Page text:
Phytochemical Fingerprints of Copaiba Oils ( Copaifera multijuga Hayne ) Determined by Multivariate Analysis

Phytochemical Fingerprints of Copaiba Oils ( Copaifera multijuga Hayne ) Determined by... Oils of various species of Copaifera are commonly found in pharmacies and on popular markets and are widely sold for their medicinal properties. However, the chemical variability between and within species and the lack of standardization of these oils have presented barriers to their wider commercialization. With the aim to recognize patterns for the chemical composition of copaiba oils, 22 oil samples of C. multijuga Hayne species were collected, esterified with CH2N2, and characterized by GC‐FID and GC/MS analyses. The chromatographic data were processed using hierarchical cluster analysis (HCA) and principal component analysis (PCA). In total, 35 components were identified in the oils, and the multivariate analyses (MVA) allowed the samples to be divided into three groups, with the sesquiterpenes β‐caryophyllene and caryophyllene oxide as the main components. These sesquiterpenes, which were detected in all the samples analyzed in different concentrations, were the most important constituents in the differentiation of the groups. There was a prevalence of sesquiterpenes in all the oils studied. In conclusion, GC‐FID and GC/MS analyses combined with MVA can be used to determine the chemical composition and to recognize chemical patterns of copaiba oils. http://www.deepdyve.com/assets/images/DeepDyve-Logo-lg.png Chemistry & Biodiversity Wiley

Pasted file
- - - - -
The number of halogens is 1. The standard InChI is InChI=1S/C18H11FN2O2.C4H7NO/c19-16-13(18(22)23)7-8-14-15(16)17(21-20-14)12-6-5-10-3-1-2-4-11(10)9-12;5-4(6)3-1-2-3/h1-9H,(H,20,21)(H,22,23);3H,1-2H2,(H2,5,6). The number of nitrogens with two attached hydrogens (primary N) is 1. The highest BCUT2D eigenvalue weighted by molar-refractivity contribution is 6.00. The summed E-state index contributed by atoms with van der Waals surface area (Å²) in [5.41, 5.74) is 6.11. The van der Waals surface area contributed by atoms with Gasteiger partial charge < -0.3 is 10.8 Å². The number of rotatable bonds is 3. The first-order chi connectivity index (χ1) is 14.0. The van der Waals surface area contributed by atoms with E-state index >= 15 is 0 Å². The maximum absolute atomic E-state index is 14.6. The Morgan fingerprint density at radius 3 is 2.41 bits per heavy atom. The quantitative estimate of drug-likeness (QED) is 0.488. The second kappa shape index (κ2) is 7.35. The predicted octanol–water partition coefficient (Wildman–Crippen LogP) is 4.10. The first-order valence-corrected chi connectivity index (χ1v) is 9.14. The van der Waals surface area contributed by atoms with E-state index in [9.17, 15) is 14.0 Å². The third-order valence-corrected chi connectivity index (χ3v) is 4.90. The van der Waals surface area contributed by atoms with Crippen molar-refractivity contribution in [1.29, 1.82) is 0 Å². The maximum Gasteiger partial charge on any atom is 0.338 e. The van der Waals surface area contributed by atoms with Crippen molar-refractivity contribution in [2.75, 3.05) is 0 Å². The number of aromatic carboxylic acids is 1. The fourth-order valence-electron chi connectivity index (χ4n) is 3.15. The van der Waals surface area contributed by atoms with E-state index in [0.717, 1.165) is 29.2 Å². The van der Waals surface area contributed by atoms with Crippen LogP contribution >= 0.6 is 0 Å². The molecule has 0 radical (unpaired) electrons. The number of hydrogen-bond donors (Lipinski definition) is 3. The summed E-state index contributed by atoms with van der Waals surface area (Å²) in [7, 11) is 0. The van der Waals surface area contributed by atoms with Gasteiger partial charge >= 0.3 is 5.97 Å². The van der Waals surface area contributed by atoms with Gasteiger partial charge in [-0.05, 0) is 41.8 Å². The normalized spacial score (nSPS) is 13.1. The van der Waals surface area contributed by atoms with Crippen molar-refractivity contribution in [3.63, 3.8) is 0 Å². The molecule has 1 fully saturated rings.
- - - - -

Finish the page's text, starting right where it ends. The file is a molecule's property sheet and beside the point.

Phytochemical Fingerprints of Copaiba Oils ( Copaifera multijuga Hayne ) Determined by Multivariate Analysis

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Publisher
Wiley
Copyright
Copyright © 2013 Verlag Helvetica Chimica Acta AG, Zürich
ISSN
1612-1872
eISSN
1612-1880
D.O.I.
10.1002/cbdv.201200356
Publisher site
See Article on Publisher Site

Abstract

Oils of various species of Copaifera are commonly found in pharmacies and on popular markets and are widely sold for their medicinal properties. However, the chemical variability between and within species and the lack of standardization of these oils have presented barriers to their wider commercialization. With the aim to recognize patterns for the chemical composition of copaiba oils, 22 oil samples of C. multijuga Hayne species were collected, esterified with CH2N2, and characterized by GC‐FID and GC/MS analyses. The chromatographic data were processed using hierarchical cluster analysis (HCA) and principal component analysis (PCA). In total, 35 components were identified in the oils, and the multivariate analyses (MVA) allowed the samples to be divided into three groups, with the sesquiterpenes β‐caryophyllene and caryophyllene oxide as the main components. These sesquiterpenes, which were detected in all the samples analyzed in different concentrations, were the most important constituents in the differentiation of the groups. There was a prevalence of sesquiterpenes in all the oils studied. In conclusion, GC‐FID and GC/MS analyses combined with MVA can be used to determine the chemical composition and to recognize chemical patterns of copaiba oils.

Journal

Chemistry & BiodiversityWiley

Published: Jul 1, 2013

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